Scam artists are attempting to cheat Telstra clients using realistic-looking billing emails to con customers.
Telstra customers are being warned of an email scam using fake bill notifications to trick people into clicking malicious links.
The scammers are sending an email invoice to customers and, when clients attempt to click the link to view their bill, are redirected to a phishing site which steals their credit card details.
Other customers have reported receiving emails which prompt them to log in to their Telstra account on a website which appears to be the legitimate page of the telco, only to then have their details harvested by the scammers.
The Australian Competition and Consumer Commission’s (ACCC) Scam Watch said people should not open attachments in unexpected emails or click on the links.
The scam is the latest example of brandjacking in Australia – a commonly used con which uses the branding of established companies to prey on unsuspecting customers.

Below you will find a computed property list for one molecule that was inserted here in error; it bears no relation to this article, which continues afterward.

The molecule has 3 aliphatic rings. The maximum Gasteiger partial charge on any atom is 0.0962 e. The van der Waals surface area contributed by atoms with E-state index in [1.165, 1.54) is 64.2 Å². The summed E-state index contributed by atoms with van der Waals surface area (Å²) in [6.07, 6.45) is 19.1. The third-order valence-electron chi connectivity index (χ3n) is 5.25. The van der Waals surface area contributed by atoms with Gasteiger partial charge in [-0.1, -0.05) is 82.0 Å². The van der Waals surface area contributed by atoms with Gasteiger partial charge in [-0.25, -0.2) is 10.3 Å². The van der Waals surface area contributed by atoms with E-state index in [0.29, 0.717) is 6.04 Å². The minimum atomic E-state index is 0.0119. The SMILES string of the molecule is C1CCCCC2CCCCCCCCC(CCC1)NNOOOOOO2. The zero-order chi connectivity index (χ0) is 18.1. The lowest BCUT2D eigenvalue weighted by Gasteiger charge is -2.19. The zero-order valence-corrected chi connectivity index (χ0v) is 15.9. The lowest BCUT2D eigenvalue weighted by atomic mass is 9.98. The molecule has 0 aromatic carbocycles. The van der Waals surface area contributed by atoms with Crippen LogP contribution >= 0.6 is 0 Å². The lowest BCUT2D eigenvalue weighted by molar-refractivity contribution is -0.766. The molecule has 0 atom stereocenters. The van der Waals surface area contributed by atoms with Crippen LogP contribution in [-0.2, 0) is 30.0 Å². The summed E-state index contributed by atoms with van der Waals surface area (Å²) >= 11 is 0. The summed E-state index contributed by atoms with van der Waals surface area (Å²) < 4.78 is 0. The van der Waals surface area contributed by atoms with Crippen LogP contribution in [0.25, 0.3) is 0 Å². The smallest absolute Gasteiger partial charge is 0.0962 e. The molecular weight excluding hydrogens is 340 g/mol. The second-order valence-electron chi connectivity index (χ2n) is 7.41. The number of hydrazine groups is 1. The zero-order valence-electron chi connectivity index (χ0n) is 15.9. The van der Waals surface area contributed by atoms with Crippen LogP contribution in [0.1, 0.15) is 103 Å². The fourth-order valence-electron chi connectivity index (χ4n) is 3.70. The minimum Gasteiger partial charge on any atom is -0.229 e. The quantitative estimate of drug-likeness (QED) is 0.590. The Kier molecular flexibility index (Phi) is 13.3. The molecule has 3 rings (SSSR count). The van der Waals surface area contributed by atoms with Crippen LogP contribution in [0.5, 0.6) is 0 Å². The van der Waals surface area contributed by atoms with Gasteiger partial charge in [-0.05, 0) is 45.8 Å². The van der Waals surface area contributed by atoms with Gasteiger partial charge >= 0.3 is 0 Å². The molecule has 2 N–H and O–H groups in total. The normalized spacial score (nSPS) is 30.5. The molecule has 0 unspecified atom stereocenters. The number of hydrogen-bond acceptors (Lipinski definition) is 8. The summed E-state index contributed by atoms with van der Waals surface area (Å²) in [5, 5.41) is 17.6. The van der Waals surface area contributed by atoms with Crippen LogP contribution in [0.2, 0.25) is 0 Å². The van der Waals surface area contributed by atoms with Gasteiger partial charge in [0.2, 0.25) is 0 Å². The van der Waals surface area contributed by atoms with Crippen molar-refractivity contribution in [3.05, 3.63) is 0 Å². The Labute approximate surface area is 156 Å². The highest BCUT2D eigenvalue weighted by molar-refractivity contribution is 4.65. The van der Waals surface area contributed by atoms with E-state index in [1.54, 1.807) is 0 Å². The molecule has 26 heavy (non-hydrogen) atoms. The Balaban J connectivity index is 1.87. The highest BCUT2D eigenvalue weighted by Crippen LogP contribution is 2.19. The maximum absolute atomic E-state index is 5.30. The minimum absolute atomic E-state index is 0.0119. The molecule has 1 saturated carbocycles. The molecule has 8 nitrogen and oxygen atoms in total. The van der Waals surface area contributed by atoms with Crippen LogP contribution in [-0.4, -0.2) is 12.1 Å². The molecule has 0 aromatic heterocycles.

In April, the ACCC recorded 5000 reports of fake billing scams in the past 12 months alone, with some customers losing almost $8,000 each.
Telstra’s Cyber Influence Manager Blair Adamson said the scam is concerning, and customers must be vigilant.
“If you encounter something unsolicited, unexpected, or… anything that asks for personal or financial information, double and then triple check it by asking others, calling up the organisation on its official number, or searching online for any background information,” Mr Adamson said.
“Our team of cybersecurity experts will continue to help stop these scam emails before they get to you where possible.”
Customers are advised to double-check the URL of the Telstra website to ensure it is not a fake page.
One fake page is ‘telstrabroadband.com’. According to online security provide Mailguard, the domain was created just days ago and was registered in China.
The ACCC said seniors are most at risk of falling victim to these cons and said anyone who is concerned about a suspicious bill should report it to the appropriate government agency or contact Scam Watch for guidance.